Psalms 25

Psalm 25

Teach Me Your Paths

Of David.

25   To you, O LORD, I lift up my soul.
  O my God, in you I trust;
    let me not be put to shame;
    let not my enemies exult over me.
  Indeed, none who wait for you shall be put to shame;
    they shall be ashamed who are wantonly treacherous.
  Make me to know your ways, O LORD;
    teach me your paths.
  Lead me in your truth and teach me,
    for you are the God of my salvation;
    for you I wait all the day long.
  Remember your mercy, O LORD, and your steadfast love,
    for they have been from of old.
  Remember not the sins of my youth or my transgressions;
    according to your steadfast love remember me,
    for the sake of your goodness, O LORD!
  Good and upright is the LORD;
    therefore he instructs sinners in the way.
  He leads the humble in what is right,
    and teaches the humble his way.
  All the paths of the LORD are steadfast love and faithfulness,
    for those who keep his covenant and his testimonies.
  For your name’s sake, O LORD,
    pardon my guilt, for it is great.
  Who is the man who fears the LORD?
    Him will he instruct in the way that he should choose.
  His soul shall abide in well-being,
    and his offspring shall inherit the land.
  The friendship of the LORD is for those who fear him,
    and he makes known to them his covenant.
  My eyes are ever toward the LORD,
    for he will pluck my feet out of the net.
  Turn to me and be gracious to me,
    for I am lonely and afflicted.
  The troubles of my heart are enlarged;
    bring me out of my distresses.
  Consider my affliction and my trouble,
    and forgive all my sins.
  Consider how many are my foes,
    and with what violent hatred they hate me.
  Oh, guard my soul, and deliver me!
    Let me not be put to shame, for I take refuge in you.
  May integrity and uprightness preserve me,
    for I wait for you.
  Redeem Israel, O God,
    out of all his troubles.


Psalm 25 Commentary

by Brad Boyles

Have you ever wondered why David prayed so regularly for his enemies to be routed? So far, he has appealed to God on this matter in Psalm 3, 6, 9, 17, 18, 21, 23, and now we read it again here in Psalm 25.

David was a paradox. On one hand, he was a famous, rugged warrior who slew many men during his life. He was a powerful military leader and near-absolute monarch. He lived during a dog-eat-dog era of extremes. He had to eat or be eaten. On the other hand, he was a lover. Being a songwriter and musician, he had a soft, sensive side to him. He loved God and made it clear that he would follow Him with all his heart. This doesn’t mean he was perfect (far from it). His sins were known by the public and brought great humiliation. But, he learned from his struggles.

One of the ongoing themes we see in David’s life is the issue of vengeance. King David was wronged by many in his life, and being the most powerful man in the ancient world, he could have killed (or had them killed) whenever he wanted. At least one time he exercised this power just because he wanted a woman. As far as Saul was concerned, this happened on several occasions. Not only was David justified with Saul, he had the capability of taking matters into his own hands. Vengeance was his… or was it?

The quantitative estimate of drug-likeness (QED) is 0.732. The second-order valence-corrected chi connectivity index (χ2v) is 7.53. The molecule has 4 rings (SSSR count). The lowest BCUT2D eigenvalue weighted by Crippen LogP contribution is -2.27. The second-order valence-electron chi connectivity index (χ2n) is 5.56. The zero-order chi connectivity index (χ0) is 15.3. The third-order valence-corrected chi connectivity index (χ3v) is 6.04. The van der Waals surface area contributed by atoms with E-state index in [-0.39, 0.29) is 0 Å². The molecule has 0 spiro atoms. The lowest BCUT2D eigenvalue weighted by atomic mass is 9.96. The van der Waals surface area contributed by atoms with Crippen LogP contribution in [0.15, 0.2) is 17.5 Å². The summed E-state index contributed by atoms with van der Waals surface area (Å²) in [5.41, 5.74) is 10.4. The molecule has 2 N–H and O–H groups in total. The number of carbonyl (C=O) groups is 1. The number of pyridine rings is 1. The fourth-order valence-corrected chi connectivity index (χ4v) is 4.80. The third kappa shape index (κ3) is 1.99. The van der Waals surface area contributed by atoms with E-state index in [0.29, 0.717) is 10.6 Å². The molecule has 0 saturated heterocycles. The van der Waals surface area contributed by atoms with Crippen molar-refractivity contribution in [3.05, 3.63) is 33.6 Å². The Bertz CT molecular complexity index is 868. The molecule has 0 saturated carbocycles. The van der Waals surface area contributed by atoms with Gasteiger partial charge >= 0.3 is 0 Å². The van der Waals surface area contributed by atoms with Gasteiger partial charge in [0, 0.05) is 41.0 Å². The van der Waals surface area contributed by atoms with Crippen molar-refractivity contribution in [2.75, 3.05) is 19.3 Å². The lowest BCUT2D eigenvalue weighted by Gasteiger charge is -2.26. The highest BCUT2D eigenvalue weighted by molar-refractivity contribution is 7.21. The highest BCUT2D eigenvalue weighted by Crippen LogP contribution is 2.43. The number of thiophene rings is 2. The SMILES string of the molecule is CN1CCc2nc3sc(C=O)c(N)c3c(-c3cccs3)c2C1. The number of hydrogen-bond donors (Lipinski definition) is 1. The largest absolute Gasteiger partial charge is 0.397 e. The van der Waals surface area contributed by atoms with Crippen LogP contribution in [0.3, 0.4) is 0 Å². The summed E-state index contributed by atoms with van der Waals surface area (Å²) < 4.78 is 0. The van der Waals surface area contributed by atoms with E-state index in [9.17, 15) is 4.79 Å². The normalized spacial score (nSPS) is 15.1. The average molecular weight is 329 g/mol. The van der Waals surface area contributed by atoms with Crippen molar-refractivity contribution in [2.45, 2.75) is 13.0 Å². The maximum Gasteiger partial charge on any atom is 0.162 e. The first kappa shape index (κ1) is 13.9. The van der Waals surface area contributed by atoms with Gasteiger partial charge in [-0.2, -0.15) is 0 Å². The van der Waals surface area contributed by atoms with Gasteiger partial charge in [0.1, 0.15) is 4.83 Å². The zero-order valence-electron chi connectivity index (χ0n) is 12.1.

We read that, although David was wronged (by Saul and many others), and could have taken matters into his own hands (being the most powerful man during that time), he mostly chose to let God deal with situations. Think about that for a second. David was fully capable of handling these matters in his own strength. He could exterminate an individual (or an entire nation for that matter) with one simple order. But time and time again we read that David appealed to God for justice to be served to his enemies. He laid down his sword to seek wisdom from above.

O my God, in You I trust, Do not let me be ashamed; Do not let my enemies exult over me.  3  Indeed, none of those who wait for You will be ashamed; Those who deal treacherously without cause will be ashamed.  4  Make me know Your ways, O LORD; Teach me Your paths.

Psalms 25:2-4 NASB

None of those who wait for You will be ashamed. Wow, what a statement. Waiting can be trecherous. This is especially true of situations where someone is completely in the wrong and continuing to cause turmoil and destruction. Righteous anger rises inside of us and our immediate response is to take control.

Don’t let my enemies exult over me. It’s almost as if he’s saying, “God, I am angry with this person. They have wronged me and wronged You. They deserve to be punished. But God, I trust You, so I’m going to leave the execution of judgment to You. Please just kill them or make sure that they at least suffer from some horrible disease for the rest of their lives…”

OK, maybe not that last line. But seriously, David made it a habit of trusting God for wrongs to be made right even though he was fully capable of doing so himself. He repeatedly humbled himself before the Lord with faith, not allowing his pride to take control and react recklessly to a situation or individual. Gosh… how badly does the church need to take this message to heart?

I am personally in a situation like this right now. Believe me, it’s one of the most difficult struggles I’ve faced. Some days, it eats me alive. Others, I am able to wrestle my emotions down in confession as I plead with God to bring conviction and truth to the situation. I believe with all my heart He will be faithful and just in His timing. It’s not easy, but it’s right. Where do you need to let go of your need for control in order for God to bring truth?

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